It's too bad we only live (maybe) 100 years. :(

Don't get me started.  >:(   ;D

Rarely does a day go by without me listening to some JS. I can listen to the cello suites alone over and over again.

Offline Dundonnell

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Re: Less Popular and/or Talented(?) Composers
« Reply #6 on: May 17, 2008, 08:50:45 AM »
The sheer excitement of being able to play a CD of a piece one has never heard before and discovering what it is like! Often it does turn out to be run-of-the-mill but sometimes one does turn up a real undiscovered masterpiece which fills one with amazement and wonder....and THAT is a fantastic experience!

Offline techniquest

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Re: Less Popular and/or Talented(?) Composers
« Reply #7 on: May 19, 2008, 07:23:16 AM »
Like Corey, I have a stack of music in my CD and mp3 collection from 20th century composers, and I am eternally grateful to both the Naxos label and ebay for introducing me to a huge range of music which would otherwise remain unheard. Some of it I'm not too keen on, some of it is frankly quite dull (I couldn't get into the Lilburn symphonies for example), but it's all about exploring and that's great fun.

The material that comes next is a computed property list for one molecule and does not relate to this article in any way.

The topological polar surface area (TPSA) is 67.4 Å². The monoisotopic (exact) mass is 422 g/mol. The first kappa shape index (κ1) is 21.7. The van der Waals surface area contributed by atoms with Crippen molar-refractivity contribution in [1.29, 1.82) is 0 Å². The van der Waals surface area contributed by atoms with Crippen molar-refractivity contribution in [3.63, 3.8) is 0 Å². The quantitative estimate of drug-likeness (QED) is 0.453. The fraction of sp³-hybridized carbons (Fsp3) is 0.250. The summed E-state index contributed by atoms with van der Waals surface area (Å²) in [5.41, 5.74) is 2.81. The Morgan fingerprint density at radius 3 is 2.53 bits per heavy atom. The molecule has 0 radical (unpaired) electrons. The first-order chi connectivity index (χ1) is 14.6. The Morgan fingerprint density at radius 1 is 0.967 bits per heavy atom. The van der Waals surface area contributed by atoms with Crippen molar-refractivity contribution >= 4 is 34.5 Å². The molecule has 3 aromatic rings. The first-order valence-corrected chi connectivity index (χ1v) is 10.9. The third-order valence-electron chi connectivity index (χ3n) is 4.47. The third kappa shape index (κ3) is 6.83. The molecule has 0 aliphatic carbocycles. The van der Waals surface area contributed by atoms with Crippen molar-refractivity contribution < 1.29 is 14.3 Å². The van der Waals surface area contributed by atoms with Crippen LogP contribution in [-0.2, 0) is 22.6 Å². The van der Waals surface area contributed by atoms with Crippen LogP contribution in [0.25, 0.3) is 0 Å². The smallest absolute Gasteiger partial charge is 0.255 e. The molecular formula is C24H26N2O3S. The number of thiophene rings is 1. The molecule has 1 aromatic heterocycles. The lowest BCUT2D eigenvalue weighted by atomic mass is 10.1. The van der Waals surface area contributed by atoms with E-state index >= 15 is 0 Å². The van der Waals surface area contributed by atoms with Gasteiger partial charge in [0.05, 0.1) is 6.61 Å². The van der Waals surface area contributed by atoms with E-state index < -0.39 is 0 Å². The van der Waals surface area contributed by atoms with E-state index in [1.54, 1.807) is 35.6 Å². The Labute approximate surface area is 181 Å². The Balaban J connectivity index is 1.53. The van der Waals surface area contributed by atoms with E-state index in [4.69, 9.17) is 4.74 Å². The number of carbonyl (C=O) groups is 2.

Offline Gabriel

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Re: Less Popular and/or Talented(?) Composers
« Reply #8 on: May 19, 2008, 09:02:09 AM »
Many times the best moments of the secondary composers can be at least as good as a good moment of the best composers. Perhaps as a whole their contribution to music is smaller - or less relevant - than the one of the greatest geniuses, but it doesn't mean that we have to ignore tons of remarkable music that has been written through many centuries.

A couple of days ago I made the remarkable discovery of a CD of Albrechtsberger string quartets in Hungaroton. It made me clear that Alberchtsberger was much more than (simply) the one who taught composition to the young Beethoven. Magnificently crafted music.

Offline 12tone.

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Re: Less Popular and/or Talented(?) Composers